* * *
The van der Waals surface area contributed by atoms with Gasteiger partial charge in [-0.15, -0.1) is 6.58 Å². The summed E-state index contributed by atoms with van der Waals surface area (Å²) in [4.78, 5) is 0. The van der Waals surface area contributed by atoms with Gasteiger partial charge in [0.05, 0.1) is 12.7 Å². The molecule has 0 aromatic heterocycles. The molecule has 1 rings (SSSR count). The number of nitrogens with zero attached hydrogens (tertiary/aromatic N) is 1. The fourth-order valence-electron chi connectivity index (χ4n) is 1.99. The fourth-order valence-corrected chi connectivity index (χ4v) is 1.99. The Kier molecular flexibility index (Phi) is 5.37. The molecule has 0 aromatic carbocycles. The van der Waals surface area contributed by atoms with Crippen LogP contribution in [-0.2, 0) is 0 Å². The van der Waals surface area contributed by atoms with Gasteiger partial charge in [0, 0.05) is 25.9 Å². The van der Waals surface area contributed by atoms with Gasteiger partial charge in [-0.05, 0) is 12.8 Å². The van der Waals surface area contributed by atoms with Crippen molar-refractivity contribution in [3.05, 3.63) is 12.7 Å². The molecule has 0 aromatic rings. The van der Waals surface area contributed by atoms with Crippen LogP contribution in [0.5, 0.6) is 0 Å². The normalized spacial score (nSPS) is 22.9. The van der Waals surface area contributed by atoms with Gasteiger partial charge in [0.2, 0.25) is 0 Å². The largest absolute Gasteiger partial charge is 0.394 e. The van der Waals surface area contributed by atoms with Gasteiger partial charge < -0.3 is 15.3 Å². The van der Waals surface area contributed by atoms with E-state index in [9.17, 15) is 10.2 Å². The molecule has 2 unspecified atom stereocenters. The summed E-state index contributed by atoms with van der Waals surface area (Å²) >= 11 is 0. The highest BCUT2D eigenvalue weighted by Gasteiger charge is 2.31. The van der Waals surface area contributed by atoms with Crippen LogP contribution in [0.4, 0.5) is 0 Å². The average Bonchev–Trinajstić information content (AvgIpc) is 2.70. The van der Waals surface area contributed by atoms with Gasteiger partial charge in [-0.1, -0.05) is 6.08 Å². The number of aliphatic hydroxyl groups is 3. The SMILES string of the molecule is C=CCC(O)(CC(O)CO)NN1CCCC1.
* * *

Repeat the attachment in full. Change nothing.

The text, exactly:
The van der Waals surface area contributed by atoms with Gasteiger partial charge in [-0.15, -0.1) is 6.58 Å². The summed E-state index contributed by atoms with van der Waals surface area (Å²) in [4.78, 5) is 0. The van der Waals surface area contributed by atoms with Gasteiger partial charge in [0.05, 0.1) is 12.7 Å². The molecule has 0 aromatic heterocycles. The molecule has 1 rings (SSSR count). The number of nitrogens with zero attached hydrogens (tertiary/aromatic N) is 1. The fourth-order valence-electron chi connectivity index (χ4n) is 1.99. The fourth-order valence-corrected chi connectivity index (χ4v) is 1.99. The Kier molecular flexibility index (Phi) is 5.37. The molecule has 0 aromatic carbocycles. The van der Waals surface area contributed by atoms with Crippen LogP contribution in [-0.2, 0) is 0 Å². The van der Waals surface area contributed by atoms with Gasteiger partial charge in [0, 0.05) is 25.9 Å². The van der Waals surface area contributed by atoms with Gasteiger partial charge in [-0.05, 0) is 12.8 Å². The van der Waals surface area contributed by atoms with Crippen molar-refractivity contribution in [3.05, 3.63) is 12.7 Å². The molecule has 0 aromatic rings. The van der Waals surface area contributed by atoms with Crippen LogP contribution in [0.5, 0.6) is 0 Å². The normalized spacial score (nSPS) is 22.9. The van der Waals surface area contributed by atoms with Gasteiger partial charge in [0.2, 0.25) is 0 Å². The largest absolute Gasteiger partial charge is 0.394 e. The van der Waals surface area contributed by atoms with Gasteiger partial charge < -0.3 is 15.3 Å². The van der Waals surface area contributed by atoms with E-state index in [9.17, 15) is 10.2 Å². The molecule has 2 unspecified atom stereocenters. The summed E-state index contributed by atoms with van der Waals surface area (Å²) >= 11 is 0. The highest BCUT2D eigenvalue weighted by Gasteiger charge is 2.31. The van der Waals surface area contributed by atoms with Crippen LogP contribution in [0.4, 0.5) is 0 Å². The average Bonchev–Trinajstić information content (AvgIpc) is 2.70. The van der Waals surface area contributed by atoms with Gasteiger partial charge in [-0.1, -0.05) is 6.08 Å². The number of aliphatic hydroxyl groups is 3. The SMILES string of the molecule is C=CCC(O)(CC(O)CO)NN1CCCC1.